The thought of that so recent death, haunted Marius through the night,as if with audible crying and sighs above the restless wind, which cameand went around their lodging. But towards dawn he slept heavily; andawaking in broad daylight, and finding Cornelius absent, set forth toseek him. The plague was still in the place--had indeed just brokenout afresh; with an outbreak also of cruel superstition among its wildand miserable inhabitants. Surely, the old gods were wroth at thepresence of this new enemy among them! And it was no ordinary morninginto which Marius stepped forth. There was a menace in the dark massesof hill, and motionless wood, against the gray, although apparentlyunclouded sky. Under this sunless [211] heaven the earth itself seemedto fret and fume with a heat of its own, in spite of the strongnight-wind. And now the wind had fallen.

  Marius felt that he breathed some strange heavy fluid, denser than anycommon air. He could have fancied that the world had sunken in thenight, far below its proper level, into some close, thick abysm of itsown atmosphere. The Christian people of the town, hardly lessterrified and overwrought by the haunting sickness about them thantheir pagan neighbours, were at prayer before the tomb of the martyr;and even as Marius pressed among them to a place beside Cornelius, on asudden the hills seemed to roll like a sea in motion, around the wholecompass of the horizon. For a moment Marius supposed himself attackedwith some sudden sickness of brain, till the fall of a great mass ofbuilding convinced him that not himself but the earth under his feetwas giddy. A few moments later the little marketplace was alive withthe rush of the distracted inhabitants from their tottering houses; andas they waited anxiously for the second shock of earthquake, along-smouldering suspicion leapt precipitately into well-definedpurpose, and the whole body of people was carried forward towards theband of worshippers below. An hour later, in the wild tumult whichfollowed, the earth had been stained afresh with the blood of themartyrs Felix and Faustinus--Flores [212] apparuerunt in terranostra!--and their brethren, together with Cornelius and Marius, thus,as it had happened, taken among them, were prisoners, reserved for theaction of the law. Marius and his friend, with certain others,exercising the privilege of their rank, made claim to be tried in Rome,or at least in the chief town of the district; where, indeed, in thetroublous days that had now begun, a legal process had been alreadyinstituted. Under the care of a military guard the captives wereremoved on the same day, one stage of their journey; sleeping, forsecurity, during the night, side by side with their keepers, in therooms of a shepherd's deserted house by the wayside.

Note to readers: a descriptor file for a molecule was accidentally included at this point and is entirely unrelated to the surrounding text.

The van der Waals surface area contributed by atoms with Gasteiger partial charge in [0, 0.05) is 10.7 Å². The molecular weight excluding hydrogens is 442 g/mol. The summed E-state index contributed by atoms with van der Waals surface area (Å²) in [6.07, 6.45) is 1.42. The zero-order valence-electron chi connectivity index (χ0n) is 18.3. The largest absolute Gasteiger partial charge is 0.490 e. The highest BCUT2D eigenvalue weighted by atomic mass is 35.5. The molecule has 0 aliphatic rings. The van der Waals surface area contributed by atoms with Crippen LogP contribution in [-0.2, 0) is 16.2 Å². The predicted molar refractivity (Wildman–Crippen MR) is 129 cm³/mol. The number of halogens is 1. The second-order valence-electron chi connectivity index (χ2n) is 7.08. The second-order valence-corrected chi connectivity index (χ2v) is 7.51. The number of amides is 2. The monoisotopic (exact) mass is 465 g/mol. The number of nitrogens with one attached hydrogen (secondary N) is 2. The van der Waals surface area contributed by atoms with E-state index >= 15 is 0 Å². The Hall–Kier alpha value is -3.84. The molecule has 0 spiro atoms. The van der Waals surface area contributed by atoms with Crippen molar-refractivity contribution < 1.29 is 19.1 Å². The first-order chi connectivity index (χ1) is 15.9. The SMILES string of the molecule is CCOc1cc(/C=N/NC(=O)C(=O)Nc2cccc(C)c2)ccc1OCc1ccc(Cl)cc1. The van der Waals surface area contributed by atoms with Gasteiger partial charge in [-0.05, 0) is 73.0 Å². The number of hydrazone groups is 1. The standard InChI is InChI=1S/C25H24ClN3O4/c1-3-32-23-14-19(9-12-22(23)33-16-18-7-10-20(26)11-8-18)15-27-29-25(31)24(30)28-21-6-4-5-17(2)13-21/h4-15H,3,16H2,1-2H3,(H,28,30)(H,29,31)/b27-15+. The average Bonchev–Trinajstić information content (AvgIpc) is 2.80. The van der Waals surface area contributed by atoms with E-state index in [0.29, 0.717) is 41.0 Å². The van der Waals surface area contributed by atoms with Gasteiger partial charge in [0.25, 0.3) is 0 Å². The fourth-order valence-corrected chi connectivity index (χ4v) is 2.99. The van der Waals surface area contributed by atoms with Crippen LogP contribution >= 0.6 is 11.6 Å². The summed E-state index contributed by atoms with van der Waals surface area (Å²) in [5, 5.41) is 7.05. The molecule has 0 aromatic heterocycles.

It was surmised that one of the prisoners was not a Christian: theguards were forward to make the utmost pecuniary profit of thiscircumstance, and in the night, Marius, taking advantage of the loosecharge kept over them, and by means partly of a large bribe, hadcontrived that Cornelius, as the really innocent person, should bedismissed in safety on his way, to procure, as Marius explained, theproper means of defence for himself, when the time of trial came.

  And in the morning Cornelius in fact set forth alone, from theirmiserable place of detention. Marius believed that Cornelius was to bethe husband of Cecilia; and that, perhaps strangely, had but added tothe desire to get him away safely.--We wait for the great crisis which[213] is to try what is in us: we can hardly bear the pressure of ourhearts, as we think of it: the lonely wrestler, or victim, whichimagination foreshadows to us, can hardly be one's self; it seems anoutrage of our destiny that we should be led along so gently andimperceptibly, to so terrible a leaping-place in the dark, for moreperhaps than life or death. At last, the great act, the criticalmoment itself comes, easily, almost unconsciously. Another motion ofthe clock, and our fatal line--the "great climacteric point"--has beenpassed, which changes ourselves or our lives. In one quarter of anhour, under a sudden, uncontrollable impulse, hardly weighing what hedid, almost as a matter of course and as lightly as one hires a bed forone's night's rest on a journey, Marius had taken upon himself all theheavy risk of the position in which Cornelius had then been--the longand wearisome delays of judgment, which were possible; the danger andwretchedness of a long journey in this manner; possibly the danger ofdeath. He had delivered his brother, after the manner he had sometimesvaguely anticipated as a kind of distinction in his destiny; thoughindeed always with wistful calculation as to what it might cost him:and in the first moment after the thing was actually done, he felt onlysatisfaction at his courage, at the discovery of his possession of"nerve."